Gloria Neira

The Neira Family

A neighbor of the Tantaleans, the Neira family and finca sit 1800 meters high in the mountains of the Barro Negro district of San Ignacio, Cajamarca. Gloria, with her husband Ines, are first generation coffee producers who have embraced the calling of specialty coffee and continuously produce high quality specialty grade coffees.

A typical day for Gloria and Ines starts early with preparation of food for the family and then they head off on their 30 minute walk to the farm with their donkey, "Serrano", named after the high altitude where he was brought from. During harvest season Gloria will make many back and fourth trips with her donkey to drop off the selectively harvested coffee cherries for Ines to begin processing. It will take many trips over several days to complete the harvest and manage the fermentation process. Once the harvest is over every coffee plant on the farm is thoroughly checked to remove 100% of the cherries to prevent disease and pests.

The Neiras, like most producers, have seen massive changes in the coffee industry and work hard to keep up with the ever increasing demand on quantity and quality. From selectively harvesting only ripe fruits to making their own organic compost and following strict organic guidelines the family has set a strong foundation for success. They've recently invested significant time and resources into building well constructed raised and covered drying beds which protect the coffee providing a better controlled drying process which has a significant impact on the resulting quality of coffee.

The Neira's next step is to create what Peruvian producers call a "finca modelo", or a well organized and terraced farm. A reorganization of coffee plants to for better separation of varietals, terraces to better conserve soil and nutrients, and a new method for planting and spacing of plants to make best use of the space owned by Gloria and Ines.

The Neiras are only one farming family we partner with to bring specialty coffee from Peru all the way to coffee lovers all over the US in turn. We've yet to meet Gloria and family in person due to COVID-19, but we eagerly await the day.

30% of the profits made from the Neira's coffee goes directly into their pockets and their community.

Shop now to see what the Neiras and Peru have to offer.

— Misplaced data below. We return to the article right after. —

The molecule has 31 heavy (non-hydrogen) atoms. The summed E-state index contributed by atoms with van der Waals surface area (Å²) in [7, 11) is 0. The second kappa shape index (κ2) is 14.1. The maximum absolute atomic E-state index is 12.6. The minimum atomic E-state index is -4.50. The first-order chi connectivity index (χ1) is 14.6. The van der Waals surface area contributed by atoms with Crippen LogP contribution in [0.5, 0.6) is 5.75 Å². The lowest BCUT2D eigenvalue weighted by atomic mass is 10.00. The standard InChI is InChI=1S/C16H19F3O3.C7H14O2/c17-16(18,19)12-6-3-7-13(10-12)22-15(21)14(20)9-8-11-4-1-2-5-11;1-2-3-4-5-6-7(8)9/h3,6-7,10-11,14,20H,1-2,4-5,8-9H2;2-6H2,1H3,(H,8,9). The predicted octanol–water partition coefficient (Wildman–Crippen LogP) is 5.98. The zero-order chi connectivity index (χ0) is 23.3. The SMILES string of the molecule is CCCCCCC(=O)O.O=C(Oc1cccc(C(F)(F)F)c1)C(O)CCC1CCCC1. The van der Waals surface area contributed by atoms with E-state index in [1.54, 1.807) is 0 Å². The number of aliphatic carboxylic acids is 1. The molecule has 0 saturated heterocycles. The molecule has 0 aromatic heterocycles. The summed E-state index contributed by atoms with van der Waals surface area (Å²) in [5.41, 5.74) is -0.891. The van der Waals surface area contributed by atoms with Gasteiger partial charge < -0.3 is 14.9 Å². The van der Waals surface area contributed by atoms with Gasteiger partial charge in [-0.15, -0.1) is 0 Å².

Try the Neira's coffee
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The finca


San Ignacio, Cajamarca, Peru


5906 ft. (1800 meters)


6.1 acres (2.5 hectares)


Organic, Fairtrade


Bourbon, catimor, caturra, pache



An interview with Gloria

What generation coffee farmer are you?

I'm the first generation in my family to produce coffee.

How many years have you been producing coffee?

I've been producing since around 2010.

What is your favorite part of producing coffee?

The harvest is by far my favorite part.

What is the hardest part about growing coffee?

The harvest is the most difficult. We peform selective harvests now which is only picking the ripe cherries. It takes much more time now.

What challenges do you face?

The rain makes it difficult to carry and transport the coffee. My house is a 30 minute walk from the farm and the rain makes it hard to go back and fourth.

What challenges does your community face?

We don't have roads. Transportation is difficult and cars can't get to many houses.

How has climate change affected production?

It seems to rain more now than before and it affects flower production as well as making drying harder. We have raised drying beds that are covered to protect the coffee from the rain thankfully.

What plans do you have for your farm?

I'm always trying to be a better producer and we are always working to improve the quality of our production. We fertilze every five months using organic guano and composted coffee pulp. I would like to turn my finca into a modern model and build additional covered drying beds as well.

Do you produce anything else on your farm?

Yes, but for our own consumption. We have a garden with vegetables like tomatoes, beats, carrots, cucumbers, onions, lettuce, and some herbs. We also have fruit trees like lime, guava, and banana.

How has the whole coffee production process changed over the years from harvesting to selling?

muchos cambios ha pasado en relaion al cafe, before we used to cosechar todo but now we just harvest the maduros fruits now

What makes you feel the most proud about being a producer of coffee?

I feel proud of the quality coffee our finca is producing now, a coffee of higher quality.

What would you like to say to the people drinking your coffee?

I'd like to say that I am very proud because the coffee we are producing has a great flavor and we are working hard to continue improving it.

30% of the profits made from the Neira's coffee goes directly into their pockets and their community.

Shop the Neira's coffee
Read more about our profit sharing program